(and perhaps suggest detailed troubleshooting reading)
In searching for an answer why the transfer of data over a SPP bluetooth link from a scanner to a Smartphone (OS=MS Smartphone 2003) I came across the below forum entry, which I would like to ask you to comment on.
We have a C++ application running on the Qtek's developed in Visual Studio, using the scanner manufacturer's driver libraries, and many times we experience a difficulty already in the pairing of the two devices.
Secondly, the data transfer (a barcode of a few bytes) between these two devices seems to persistently take seconds, whereas the upload and subsequent ascii-code reply over GPRS from the server to display the validated data is much quicker once that data channel is up.
Where do we start the troubleshooting, and what can you perhaps say re. the BT stack problem here below? Probably the "timeout" it speaks of should really be referred to by some other term, no?
Looking forward to your analysis, AND please alert me by email of any blog/forum response!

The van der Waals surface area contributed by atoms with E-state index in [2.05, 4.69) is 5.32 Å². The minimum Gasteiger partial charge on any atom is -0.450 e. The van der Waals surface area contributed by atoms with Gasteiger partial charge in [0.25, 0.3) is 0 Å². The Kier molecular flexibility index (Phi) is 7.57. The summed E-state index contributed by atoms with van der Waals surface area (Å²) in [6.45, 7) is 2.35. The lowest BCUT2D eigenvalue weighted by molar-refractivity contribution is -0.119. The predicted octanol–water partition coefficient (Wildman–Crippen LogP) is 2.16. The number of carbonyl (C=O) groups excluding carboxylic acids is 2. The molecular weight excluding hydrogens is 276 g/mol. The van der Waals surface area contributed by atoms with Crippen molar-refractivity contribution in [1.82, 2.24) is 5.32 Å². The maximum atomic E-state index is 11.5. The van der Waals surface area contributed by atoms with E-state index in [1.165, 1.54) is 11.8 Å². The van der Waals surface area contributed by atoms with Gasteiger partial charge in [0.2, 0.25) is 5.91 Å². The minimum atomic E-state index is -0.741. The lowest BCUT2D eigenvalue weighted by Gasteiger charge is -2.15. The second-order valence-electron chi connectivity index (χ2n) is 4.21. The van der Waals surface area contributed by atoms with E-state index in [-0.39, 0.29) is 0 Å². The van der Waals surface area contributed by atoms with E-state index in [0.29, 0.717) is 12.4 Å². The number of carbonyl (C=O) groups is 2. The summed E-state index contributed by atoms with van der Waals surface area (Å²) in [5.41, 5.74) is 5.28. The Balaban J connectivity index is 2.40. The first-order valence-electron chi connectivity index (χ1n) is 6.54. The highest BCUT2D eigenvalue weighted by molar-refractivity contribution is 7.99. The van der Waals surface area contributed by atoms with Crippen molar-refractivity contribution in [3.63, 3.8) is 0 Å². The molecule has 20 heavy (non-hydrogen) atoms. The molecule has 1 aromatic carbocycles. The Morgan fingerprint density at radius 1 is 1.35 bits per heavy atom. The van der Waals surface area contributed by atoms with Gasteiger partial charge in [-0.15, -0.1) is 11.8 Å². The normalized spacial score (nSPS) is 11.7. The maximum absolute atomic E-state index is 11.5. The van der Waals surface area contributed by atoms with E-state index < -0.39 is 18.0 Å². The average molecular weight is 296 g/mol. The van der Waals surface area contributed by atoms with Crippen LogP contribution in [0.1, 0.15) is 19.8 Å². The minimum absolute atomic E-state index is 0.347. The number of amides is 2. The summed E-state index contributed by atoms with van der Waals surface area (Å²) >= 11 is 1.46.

"I was not sure if the slowing part was the phone or the "Bluetooth to RS232" dongle.
So I wrote a test application that sends a char over ther serial port and measure the time it takes to get a echo response.
When I use a serial cable between PC and my Qtek 8080 (HTC) I got 10 ms in response time. Thats OK.
So changed to bluetooth connection.
The response time was now 1002 ms!!
I removed the "Bluetooth to RS232" dongle and connected a TECOM "Bluetooth to USB" dongle at the PC side. The TECOM use WIDCOMM 1.4210 bluetooth stack.
The responce this time was 1003 ms.
The Qtek 8080 (HTC Voyager) has microsoft bluetooth stack inside.
A conclusion of this is that the microsoft bluetooth stack has some kind of timeout that is set to 1000 ms.
It takes some time to pack/unpack data on the bluetooth link, but it should not take 1000 ms to do this.
Wonder if there is some way to change this timeout?? [?]
URL of this text = http://franson.com/forum/post.asp?me... 63&FORUM_ID=3